“True contentment is a thing as active as agriculture. It is the power of getting out of any situation all that there is in it. It is arduous and it is rare.” – G.K. Chesterton.

Still traveling, I return to A Loeb Classical Library Reader referenced in the last post where we find one other thinker who addresses contentment – Jerome (c342- 420 C.E.). His Latin name was Eusebius Sophronius Hieronymus but he is better known as Jerome of Stridon or Saint Jerome. His translation of the bible into Latin was the first and came to be known as the Vulgate. He was also a Christian philosopher known for his teachings on moral life mainly to city dwellers and especially to women.1 Today’s selection is from a letter to Marcella written in 385 C.E.

He starts by recounting how Origen2 and his followers spent their time either in prayer or in reading, while in contrast we are easily bored by these activities and soon return to worldly affairs. He has particular scorn for heavy meals, gossip, showy clothing, and the pursuit of wealth, all of which cause conflict in the mind. He explains, “…as today we have traversed a great part of life’s journey through rough seas, and as our barque has been now shaken by tempestuous wind, now holed upon ragged rocks, let us take this first chance and make for the haven of a rural retreat. Let us live there on coarse bread…and on milk, country delicacies, cheap and harmless.”3 Each of the seasons  offer in turn privacy, a place for rest, and escape from the cold unlike in the city where we find an unsettling bustle, fury, madness, and profligacy. Contentment comes from cleaving to God and hope in a future in heaven, not the “poor passing pleasures here on earth.”4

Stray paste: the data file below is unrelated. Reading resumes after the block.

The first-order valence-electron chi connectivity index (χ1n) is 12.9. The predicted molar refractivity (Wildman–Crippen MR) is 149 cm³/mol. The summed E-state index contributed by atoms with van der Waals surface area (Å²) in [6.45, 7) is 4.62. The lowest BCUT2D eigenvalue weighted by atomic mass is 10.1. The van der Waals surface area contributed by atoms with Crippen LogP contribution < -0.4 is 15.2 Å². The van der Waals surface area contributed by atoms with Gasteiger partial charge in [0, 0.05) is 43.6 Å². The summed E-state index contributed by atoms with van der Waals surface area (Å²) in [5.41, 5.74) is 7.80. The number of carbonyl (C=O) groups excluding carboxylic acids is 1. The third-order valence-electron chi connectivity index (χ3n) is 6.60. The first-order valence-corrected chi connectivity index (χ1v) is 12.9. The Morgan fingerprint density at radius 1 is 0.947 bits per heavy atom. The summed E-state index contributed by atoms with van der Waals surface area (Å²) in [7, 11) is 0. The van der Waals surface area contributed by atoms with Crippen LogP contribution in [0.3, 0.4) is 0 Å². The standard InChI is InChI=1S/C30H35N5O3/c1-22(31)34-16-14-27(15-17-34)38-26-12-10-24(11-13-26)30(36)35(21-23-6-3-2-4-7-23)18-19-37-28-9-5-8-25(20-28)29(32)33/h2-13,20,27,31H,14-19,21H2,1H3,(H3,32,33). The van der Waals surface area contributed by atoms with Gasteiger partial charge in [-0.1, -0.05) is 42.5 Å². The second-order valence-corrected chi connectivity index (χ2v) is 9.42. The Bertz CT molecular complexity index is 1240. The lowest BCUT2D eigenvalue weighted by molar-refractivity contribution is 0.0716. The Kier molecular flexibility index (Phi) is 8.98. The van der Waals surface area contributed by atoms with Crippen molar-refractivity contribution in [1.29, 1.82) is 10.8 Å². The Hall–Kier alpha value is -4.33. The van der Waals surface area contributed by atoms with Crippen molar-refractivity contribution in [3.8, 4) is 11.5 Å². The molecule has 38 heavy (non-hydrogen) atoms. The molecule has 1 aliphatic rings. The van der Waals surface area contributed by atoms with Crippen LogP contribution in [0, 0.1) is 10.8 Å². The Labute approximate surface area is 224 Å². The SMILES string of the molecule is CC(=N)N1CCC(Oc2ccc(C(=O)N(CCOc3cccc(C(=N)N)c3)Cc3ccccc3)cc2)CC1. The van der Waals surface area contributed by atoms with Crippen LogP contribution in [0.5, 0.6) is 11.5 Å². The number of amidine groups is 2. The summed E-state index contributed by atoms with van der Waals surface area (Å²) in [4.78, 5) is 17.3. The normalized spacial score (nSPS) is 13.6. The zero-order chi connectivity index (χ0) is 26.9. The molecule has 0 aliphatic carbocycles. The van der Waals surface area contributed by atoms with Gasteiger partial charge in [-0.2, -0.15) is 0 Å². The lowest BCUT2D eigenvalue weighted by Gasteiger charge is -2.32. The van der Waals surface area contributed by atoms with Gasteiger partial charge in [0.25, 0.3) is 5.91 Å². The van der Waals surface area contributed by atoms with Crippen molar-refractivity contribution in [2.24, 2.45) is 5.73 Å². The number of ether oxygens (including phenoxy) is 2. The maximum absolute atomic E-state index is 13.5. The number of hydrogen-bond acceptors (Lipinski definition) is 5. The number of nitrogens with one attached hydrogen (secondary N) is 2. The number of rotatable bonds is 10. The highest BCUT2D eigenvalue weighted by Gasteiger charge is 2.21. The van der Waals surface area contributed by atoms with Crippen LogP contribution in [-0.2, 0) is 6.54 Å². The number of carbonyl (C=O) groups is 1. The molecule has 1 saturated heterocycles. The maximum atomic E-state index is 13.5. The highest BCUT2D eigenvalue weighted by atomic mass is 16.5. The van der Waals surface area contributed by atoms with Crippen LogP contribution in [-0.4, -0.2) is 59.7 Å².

Though separated by 300 years and opposite views on the existence of God, Lucretius and Jerome seem to profess similar paths to contentment. Both urge us to abandon material goods and luxury. Both discount the benefit of society and encourage a return to nature or at least a more natural existence. Their main area of difference appears to be on ultimate reality where Lucretius believes we should contemplate the cosmos and Jerome asks us to seek for the divine. There is much to consider as we reconcile these two with each other and with our cavalcade of other great thinkers.


 1Wikipedia, Jerome.

2Origen (c. 185–c. 253) was a Christian theologian who contributed to the foundations of church doctrine using classical philosophy to create an exegesis and harmonization of scripture (Stanford Encyclopedia of Philosophy, Origen [on-line]).

3A Loeb Classic Library Reader. Harvard University Press, Cambridge, 2006. ISNB 0-674-99616-X, page 231.



  1. I reckon as how I would have liked ‘Jerry’. That was my father-in-law’s name. He sounds like a consummate puritan. Christian philosopher suits him well. For several years, after immersing myself in philosophy, I could not get the connexion between religion and philosophy. Nor why religion and philosophy were treated, more or less equally academically. Now, I finally get it: religion is no more and no less, philosophy. Now, I am at peace. The Jerry I knew? He was NOT a puritan. And I am at peace with that.

    1. Paul,

      I love that personal insight. It reminded me that I had an uncle named Jerry who it seems to me was not like Jerome either. Neither a Puritan or evident philosopher, he remains for me an important influence. One thing he said to me in my adolescence has stayed with me to this day, though I suspect he would be very surprised to hear it.

      Whether one believes in God or not, one can see an undeniable connection between them and I like your phrase: “Religion is no more and no less, philosophy.

      I appreciate your contributions to the website, feel free to write any time!


Leave a Reply

Your email address will not be published.